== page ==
Professional dancers, like professional athletes, are subject to injury because of the constant stress they put on their bodies. And while these dancers and athletes have dedicated medical teams to attend to their needs, recreational athletes can learn from their experience.
“Dancers in a lot of ways are similar to everyday athletes who want to stay in shape and have fun,” says Simon Lee, MD, foot and ankle orthopedic surgeon at Midwest Orthopaedics at Rush and medical director for The Joffrey Ballet.
Just like dancers, recreational athletes can experience stress fractures, sprained ankles, tendinitis and knee issues. To prevent such injuries, it’s important to start with a good warm-up.
“I don’t think people realize how much time dancers spend warming up and stretching,” Lee says. “Recreational athletes are pressed for time and want to compress their athletic activity, but that’s the way injuries occur. The older we get the more important it is to get warmed up and stretch.”
Joanna Wozniak, a full member of the Joffrey since 2003, can rattle off a list of aches, pains and injuries she has suffered because of her physically demanding profession. To prevent injuries, Wozniak, like the other Joffrey dancers, starts with a daily 90-minute class of classical ballet exercises to warm up the body.
“Every movement is important to work every different muscle system, just like every brick is important for the foundation in a house,” she says. The class is followed by six hours of rehearsal, during which dancers learn the movements of new choreography and eventually start running through the whole dance.
In addition to dancing, Wozniak is on the move in other ways. She goes for walks, rides her bike, runs to build stamina, takes Pilates classes to strengthen her core muscles and practices Bikram yoga and other forms of yoga for stretching.
“It’s good to practice different forms of exercise because they use different muscles,” Wozniak says. “It’s like rotating the tires on a car because it slows down wear and tear.”
Cross-training with other sports and strengthening core muscles is critically important for recreational athletes, Lee says. He recommends adding cycling or swimming to help maintain body balance, strength and flexibility.
“Running is probably one of the worst activities to do consistently every day,” Lee says, “because it only works certain parts of your lower body in one direction — straight — and causes a lot of issues, such as overuse in the ankles and knees that are mainly strengthened on the anterior and posterior sides.”
“So many of us are constantly getting hurt and in pain that it becomes difficult to differentiate between what is a normal ache or pain and what needs more care and attention,” Wozniak says.
Wozniak takes care of some problems on her own by stretching, staying hydrated and using hot compresses or ice. But when her arm started turning purple and swelling, it was time to consult with Rush doctors. She was quickly diagnosed with thoracic outlet syndrome, which restricts normal blood flow to the arm. In her case, the condition was caused by overuse of her arms. She had surgery to have a rib removed in order to alleviate the problem.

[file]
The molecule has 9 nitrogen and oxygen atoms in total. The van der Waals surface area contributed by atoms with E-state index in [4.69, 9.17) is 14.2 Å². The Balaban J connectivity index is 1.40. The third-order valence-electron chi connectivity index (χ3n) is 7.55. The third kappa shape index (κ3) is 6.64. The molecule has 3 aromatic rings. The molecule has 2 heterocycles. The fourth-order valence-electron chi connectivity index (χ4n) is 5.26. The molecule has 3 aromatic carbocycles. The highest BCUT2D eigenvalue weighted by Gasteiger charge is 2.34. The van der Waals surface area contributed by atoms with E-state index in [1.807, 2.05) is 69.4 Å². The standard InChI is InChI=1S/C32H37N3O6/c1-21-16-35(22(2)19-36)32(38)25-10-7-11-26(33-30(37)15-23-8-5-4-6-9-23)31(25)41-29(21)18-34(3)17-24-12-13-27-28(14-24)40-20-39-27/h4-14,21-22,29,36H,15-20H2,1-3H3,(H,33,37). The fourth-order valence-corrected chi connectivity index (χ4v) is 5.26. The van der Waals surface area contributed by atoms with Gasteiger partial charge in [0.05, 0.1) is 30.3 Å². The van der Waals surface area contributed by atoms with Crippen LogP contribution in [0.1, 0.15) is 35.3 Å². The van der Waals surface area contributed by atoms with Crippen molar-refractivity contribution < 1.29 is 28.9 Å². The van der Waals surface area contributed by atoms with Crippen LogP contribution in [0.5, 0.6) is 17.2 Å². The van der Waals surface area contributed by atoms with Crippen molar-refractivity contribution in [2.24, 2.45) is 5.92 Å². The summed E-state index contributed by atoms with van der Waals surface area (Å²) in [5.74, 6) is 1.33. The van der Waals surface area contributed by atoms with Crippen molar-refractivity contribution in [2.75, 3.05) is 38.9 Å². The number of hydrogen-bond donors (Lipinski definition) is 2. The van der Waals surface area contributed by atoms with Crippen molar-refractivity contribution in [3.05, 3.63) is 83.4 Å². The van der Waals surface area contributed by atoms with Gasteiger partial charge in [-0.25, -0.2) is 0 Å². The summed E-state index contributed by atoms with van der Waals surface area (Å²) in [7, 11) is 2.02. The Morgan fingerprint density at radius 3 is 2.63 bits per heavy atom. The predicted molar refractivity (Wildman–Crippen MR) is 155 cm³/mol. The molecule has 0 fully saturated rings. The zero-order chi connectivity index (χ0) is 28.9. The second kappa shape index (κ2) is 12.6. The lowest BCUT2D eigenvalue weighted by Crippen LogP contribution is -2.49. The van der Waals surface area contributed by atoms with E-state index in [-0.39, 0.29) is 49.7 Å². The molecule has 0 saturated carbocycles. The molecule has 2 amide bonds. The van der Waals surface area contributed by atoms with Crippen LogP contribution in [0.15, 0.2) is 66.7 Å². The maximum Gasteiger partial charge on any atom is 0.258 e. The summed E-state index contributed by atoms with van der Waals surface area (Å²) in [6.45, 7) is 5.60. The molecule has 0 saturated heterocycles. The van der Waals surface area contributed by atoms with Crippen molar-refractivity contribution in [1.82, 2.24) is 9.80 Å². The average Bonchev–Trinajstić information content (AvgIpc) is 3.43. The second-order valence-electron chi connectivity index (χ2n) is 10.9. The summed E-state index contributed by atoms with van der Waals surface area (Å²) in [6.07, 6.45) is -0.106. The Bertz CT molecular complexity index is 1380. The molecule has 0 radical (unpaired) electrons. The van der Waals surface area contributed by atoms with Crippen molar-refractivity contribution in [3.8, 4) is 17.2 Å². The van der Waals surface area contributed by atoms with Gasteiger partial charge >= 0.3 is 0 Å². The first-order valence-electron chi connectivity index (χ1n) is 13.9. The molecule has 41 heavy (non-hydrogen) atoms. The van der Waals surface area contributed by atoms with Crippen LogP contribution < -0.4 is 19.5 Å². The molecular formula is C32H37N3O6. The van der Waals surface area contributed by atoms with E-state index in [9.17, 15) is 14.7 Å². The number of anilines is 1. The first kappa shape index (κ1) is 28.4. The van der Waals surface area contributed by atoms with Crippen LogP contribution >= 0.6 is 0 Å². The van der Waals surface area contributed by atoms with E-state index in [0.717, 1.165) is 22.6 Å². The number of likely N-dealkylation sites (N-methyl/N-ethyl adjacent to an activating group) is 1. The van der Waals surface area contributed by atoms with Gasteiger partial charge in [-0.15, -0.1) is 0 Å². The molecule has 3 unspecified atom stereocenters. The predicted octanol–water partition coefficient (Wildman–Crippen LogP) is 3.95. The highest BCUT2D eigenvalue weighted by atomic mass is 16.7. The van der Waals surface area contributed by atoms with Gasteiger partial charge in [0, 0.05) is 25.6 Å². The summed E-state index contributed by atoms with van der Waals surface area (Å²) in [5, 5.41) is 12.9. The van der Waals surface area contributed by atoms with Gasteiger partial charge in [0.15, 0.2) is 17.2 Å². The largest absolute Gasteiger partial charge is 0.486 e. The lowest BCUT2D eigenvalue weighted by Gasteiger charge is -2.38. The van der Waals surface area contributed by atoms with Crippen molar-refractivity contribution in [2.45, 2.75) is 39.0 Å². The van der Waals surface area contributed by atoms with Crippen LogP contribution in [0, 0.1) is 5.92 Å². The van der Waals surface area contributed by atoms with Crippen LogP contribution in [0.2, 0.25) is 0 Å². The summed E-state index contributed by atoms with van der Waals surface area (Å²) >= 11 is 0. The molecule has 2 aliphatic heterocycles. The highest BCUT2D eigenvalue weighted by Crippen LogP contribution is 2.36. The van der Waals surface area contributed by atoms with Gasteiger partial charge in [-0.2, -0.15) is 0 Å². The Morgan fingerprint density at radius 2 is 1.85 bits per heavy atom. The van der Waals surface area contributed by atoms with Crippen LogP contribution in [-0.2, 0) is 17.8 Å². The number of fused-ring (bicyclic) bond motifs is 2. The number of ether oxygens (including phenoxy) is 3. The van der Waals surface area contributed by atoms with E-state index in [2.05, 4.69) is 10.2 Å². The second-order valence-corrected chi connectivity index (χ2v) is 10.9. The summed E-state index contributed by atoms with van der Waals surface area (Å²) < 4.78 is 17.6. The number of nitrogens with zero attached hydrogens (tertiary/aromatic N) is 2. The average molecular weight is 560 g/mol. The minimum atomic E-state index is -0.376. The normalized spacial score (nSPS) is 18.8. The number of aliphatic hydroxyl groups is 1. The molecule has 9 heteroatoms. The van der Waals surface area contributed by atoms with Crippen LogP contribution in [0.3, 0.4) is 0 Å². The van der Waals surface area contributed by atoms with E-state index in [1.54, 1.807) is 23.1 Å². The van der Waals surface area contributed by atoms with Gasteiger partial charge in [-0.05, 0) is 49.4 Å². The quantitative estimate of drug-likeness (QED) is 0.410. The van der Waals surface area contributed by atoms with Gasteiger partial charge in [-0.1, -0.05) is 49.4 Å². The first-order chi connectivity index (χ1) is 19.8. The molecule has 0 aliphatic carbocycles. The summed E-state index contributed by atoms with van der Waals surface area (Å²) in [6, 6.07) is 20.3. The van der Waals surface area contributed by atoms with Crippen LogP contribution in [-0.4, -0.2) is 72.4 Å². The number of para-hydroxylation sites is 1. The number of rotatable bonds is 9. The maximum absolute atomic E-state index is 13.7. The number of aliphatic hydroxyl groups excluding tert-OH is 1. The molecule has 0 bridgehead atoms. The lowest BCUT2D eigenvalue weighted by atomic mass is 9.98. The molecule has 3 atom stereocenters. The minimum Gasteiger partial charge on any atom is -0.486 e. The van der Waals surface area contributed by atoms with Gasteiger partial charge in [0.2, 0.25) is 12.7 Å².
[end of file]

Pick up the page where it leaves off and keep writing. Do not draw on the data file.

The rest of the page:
Whether you’re a professional dancer or a recreational athlete, ongoing aches and pains are worth a consultation with a medical professional. “We have a knowledge of physiology and anatomy so we know what can be problematic and what can be ignored or pushed through,” Lee says.
Wozniak, who is 33 and has been dancing since age 7, is so passionate about dancing that she is motivated to do what it takes to maintain and improve the quality of her performance, but recreational athletes may not always be predisposed to work out consistently.
To improve the fun factor of staying fit, Lee suggests recreational athletes participate in a group sport such as flag football or a pick-up basketball league. “When you work out together there is the camaraderie of teammates working to achieve a goal,” he says.
Wozniak finds that camaraderie at the Joffrey. “We all care a lot about each other and support each other,” she says. “We’re like a family.”
Wozniak recently performed in a dance called “Body of Your Dreams” that spoofed the notion that quick fixes can help you effortlessly achieve the ideal physique. “I think people can get caught up in the trap of the importance of the perfect body image,” she says, “but you have to put things in perspective and find happiness and fulfillment in other ways.” And working out safely and preventing injury can help achieve that goal.
Stressed Out and Heartbroken fracture Chicago Health magazine March 19, 2020 at 6:19 pm
[…] I’d need six weeks of rest, without putting weight on my leg. If I was intent on doing it, Pennington said, I could run the marathon, but I’d likely end up with a full fracture. […]